By Mark Pullen

The merits of 1:1 technology in education are so impressive that one question might be raised: How young is too young for students to benefit from 1:1 classroom technology? Specifically, are elementary students too young to have one computing device per child available to them at all times?

The Pros

There are many benefits to allowing students in elementary school to utilize 1:1 technology, most notably the five listed below.

  • Differentiating Student Instruction: Students can each receive individual math problems to solve, e-books to read, or websites/topics to research through 1:1 technology. With the help of 1:1, both content delivery and students’ assignments can be varied based on students’ interests and readiness levels. This can all be done discreetly as well; no student needs to know that others are working on easier or more difficult tasks.
  • Publishing for a Real-World Audience: Just like secondary students, younger students need to see themselves as authors and creators who have valuable things to say to real audiences. 1:1 technology allows students a wider variety of publishing spaces, such as a blog where they can post their writing as well as uploaded presentations, audio, and video files. Suddenly in-class writing mini-lessons come alive as students know they are publishing their work to a potentially global audience!
  • Extending Learning Beyond the School Day: Students who are allowed to bring their 1:1 devices home can effectively extend their school day and continue their learning in a motivating, fun way. This is especially crucial for students whose home life might otherwise not consist of any form of intellectual stimulation.
  • Building Tech Expertise: Although the main goal of a 1:1 program is not typically using technology for technology’s sake (but rather as a tool for an academic goal), elementary students in 1:1 schools will certainly be ahead of their peers in their expertise and comfort with technology.
  • Increased Student Motivation: Elementary students in 1:1 environments are frequently more motivated to learn than students in traditional classroom environments.

The Cons 

There are a few concerns that tend to arise, except for when discussion about 1:1 at the elementary level takes place. Typically these concerns center around what might be reduced or eliminated if or when 1:1 technology is implemented. This includes concerns like:

  • Reading a Physical Book: There is something important for young students about holding a physical book and understanding the basic essence of reading from left to right, top to bottom, and page to page.
  • Movement: Some people fear that 1:1 elementary classrooms will utilize technology every moment, leaving no space for physical education or other athletic movement, and in an ever-increasingly obese society, this causes alarm.
  • Using Concrete Manipulatives: In math, children learn one-to-one correspondence through the use of physical manipulatives (including fingers). Some 1:1 detractors fear the loss of such manipulatives as a result of 1:1 technology being implemented.
The Final Verdict

Students in elementary school are not too young to benefit from 1:1 technology. Care must be taken, however, to ensure that the benefits of 1:1 are maximized for young students without taking away physical books, manipulatives, and opportunities for physical movement. 1:1 is all about students having ubiquitous access to technology when it is beneficial; it certainly does not mean that students will use technology for every single minute of their classroom experience.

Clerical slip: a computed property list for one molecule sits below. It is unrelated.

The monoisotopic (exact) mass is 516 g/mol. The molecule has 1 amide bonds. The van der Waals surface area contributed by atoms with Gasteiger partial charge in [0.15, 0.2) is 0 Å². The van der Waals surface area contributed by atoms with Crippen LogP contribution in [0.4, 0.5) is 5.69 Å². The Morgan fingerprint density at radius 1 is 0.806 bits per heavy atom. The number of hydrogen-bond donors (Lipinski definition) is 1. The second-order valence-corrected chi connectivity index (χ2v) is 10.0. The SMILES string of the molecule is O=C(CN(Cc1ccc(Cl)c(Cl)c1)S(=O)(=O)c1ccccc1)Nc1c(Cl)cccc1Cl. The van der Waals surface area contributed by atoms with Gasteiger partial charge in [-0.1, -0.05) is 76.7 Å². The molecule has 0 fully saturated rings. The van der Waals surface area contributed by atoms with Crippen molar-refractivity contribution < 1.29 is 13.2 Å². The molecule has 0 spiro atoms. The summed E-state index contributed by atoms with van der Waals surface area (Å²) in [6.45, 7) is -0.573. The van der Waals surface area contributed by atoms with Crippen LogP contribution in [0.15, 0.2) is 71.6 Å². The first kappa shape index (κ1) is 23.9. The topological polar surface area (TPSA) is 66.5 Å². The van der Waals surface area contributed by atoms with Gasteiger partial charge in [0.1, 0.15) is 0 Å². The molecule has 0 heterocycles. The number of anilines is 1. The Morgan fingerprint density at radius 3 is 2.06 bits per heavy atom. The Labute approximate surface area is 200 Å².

1. Really ! You mean paper books aren’t engaging enough to keep kids from activity,so we shouldn’t let them use use non-paper books because non-paper books are too engaging.

    Concrete manipulatives are merely a technology choice. Of course, we need to provide choice and options for kids, but if we don’t then allow them to choose, it’s not really a choice.

  2. The marginal gain from added technology in already “good” schools is minimal compared to that in poor urban and remote schools. Given the astonishing results Sugata Mitra has achieved in minimally directed group learning, I think getting a handful of computing devices in all classrooms is more important than getting an Ipad in the hands of every student in a school with an existing high college placement rate.

  3. Elementary is not too young for 1:1 programs. I have implemented this methodology for other elementary programs and currently deploy this in my own 5th grade classroom. The issue with 1:1 or any other educational pedagogy is the methods in which it is implemented. Students need real engagement, real application. It is about the teaching, not the tool. 1:1 can either enhance what is there or have little benefit for already weak instructional practices.

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  10. One-to-one is a wonderful tool in a large teacher toolbox, but it must not replace being part of a classroom family and the personal, face-to-face interaction within that setting.

  11. […] context. Children will adapt to the pros and cons by using educational websites. In the article, Pros & Cons: Is Elementary Too Early for 1:1 Technology? by Mark Pullen explains one of the sturdy, “ Some people fear that 1:1 elementary classrooms will […]

  12. Education is tricky and using technology has its fair share of positive attributes and challenges. This article lays it out for the reader.


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